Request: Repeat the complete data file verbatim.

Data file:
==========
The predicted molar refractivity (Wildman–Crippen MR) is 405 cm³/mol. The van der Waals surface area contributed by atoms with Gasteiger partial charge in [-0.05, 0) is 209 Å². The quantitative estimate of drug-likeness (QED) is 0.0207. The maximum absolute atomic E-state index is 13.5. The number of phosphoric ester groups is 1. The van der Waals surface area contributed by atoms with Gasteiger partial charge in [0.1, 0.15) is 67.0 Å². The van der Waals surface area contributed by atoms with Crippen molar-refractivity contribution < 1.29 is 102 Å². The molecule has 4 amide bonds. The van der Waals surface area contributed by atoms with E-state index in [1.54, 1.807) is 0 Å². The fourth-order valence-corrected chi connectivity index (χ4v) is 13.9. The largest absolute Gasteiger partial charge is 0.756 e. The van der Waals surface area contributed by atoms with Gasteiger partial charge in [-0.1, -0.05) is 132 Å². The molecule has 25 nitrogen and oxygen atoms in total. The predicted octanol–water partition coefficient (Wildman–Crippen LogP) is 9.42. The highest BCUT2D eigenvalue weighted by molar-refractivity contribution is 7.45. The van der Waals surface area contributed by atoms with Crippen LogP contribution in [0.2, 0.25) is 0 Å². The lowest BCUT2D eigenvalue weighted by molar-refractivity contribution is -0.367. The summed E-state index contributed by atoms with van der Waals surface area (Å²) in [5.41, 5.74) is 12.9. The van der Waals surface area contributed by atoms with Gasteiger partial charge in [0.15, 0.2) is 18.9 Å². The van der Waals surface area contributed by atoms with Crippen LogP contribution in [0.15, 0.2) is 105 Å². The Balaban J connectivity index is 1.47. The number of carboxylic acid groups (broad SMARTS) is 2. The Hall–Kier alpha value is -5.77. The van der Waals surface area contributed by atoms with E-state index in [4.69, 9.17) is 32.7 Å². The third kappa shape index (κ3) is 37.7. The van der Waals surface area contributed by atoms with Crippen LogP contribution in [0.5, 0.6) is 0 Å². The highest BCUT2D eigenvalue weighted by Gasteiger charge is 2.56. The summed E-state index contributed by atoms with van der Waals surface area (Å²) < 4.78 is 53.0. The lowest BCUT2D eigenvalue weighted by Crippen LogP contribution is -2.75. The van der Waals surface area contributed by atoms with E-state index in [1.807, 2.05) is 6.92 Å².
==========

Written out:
The predicted molar refractivity (Wildman–Crippen MR) is 405 cm³/mol. The van der Waals surface area contributed by atoms with Gasteiger partial charge in [-0.05, 0) is 209 Å². The quantitative estimate of drug-likeness (QED) is 0.0207. The maximum absolute atomic E-state index is 13.5. The number of phosphoric ester groups is 1. The van der Waals surface area contributed by atoms with Gasteiger partial charge in [0.1, 0.15) is 67.0 Å². The van der Waals surface area contributed by atoms with Crippen molar-refractivity contribution < 1.29 is 102 Å². The molecule has 4 amide bonds. The van der Waals surface area contributed by atoms with E-state index in [1.54, 1.807) is 0 Å². The fourth-order valence-corrected chi connectivity index (χ4v) is 13.9. The largest absolute Gasteiger partial charge is 0.756 e. The van der Waals surface area contributed by atoms with Gasteiger partial charge in [-0.1, -0.05) is 132 Å². The molecule has 25 nitrogen and oxygen atoms in total. The predicted octanol–water partition coefficient (Wildman–Crippen LogP) is 9.42. The highest BCUT2D eigenvalue weighted by molar-refractivity contribution is 7.45. The van der Waals surface area contributed by atoms with Crippen LogP contribution in [0.2, 0.25) is 0 Å². The lowest BCUT2D eigenvalue weighted by molar-refractivity contribution is -0.367. The summed E-state index contributed by atoms with van der Waals surface area (Å²) in [5.41, 5.74) is 12.9. The van der Waals surface area contributed by atoms with Gasteiger partial charge in [0.15, 0.2) is 18.9 Å². The van der Waals surface area contributed by atoms with Crippen LogP contribution in [0.15, 0.2) is 105 Å². The Balaban J connectivity index is 1.47. The number of carboxylic acid groups (broad SMARTS) is 2. The Hall–Kier alpha value is -5.77. The van der Waals surface area contributed by atoms with E-state index in [4.69, 9.17) is 32.7 Å². The third kappa shape index (κ3) is 37.7. The van der Waals surface area contributed by atoms with Crippen LogP contribution in [0.5, 0.6) is 0 Å². The highest BCUT2D eigenvalue weighted by Gasteiger charge is 2.56. The summed E-state index contributed by atoms with van der Waals surface area (Å²) < 4.78 is 53.0. The lowest BCUT2D eigenvalue weighted by Crippen LogP contribution is -2.75. The van der Waals surface area contributed by atoms with E-state index in [1.807, 2.05) is 6.92 Å².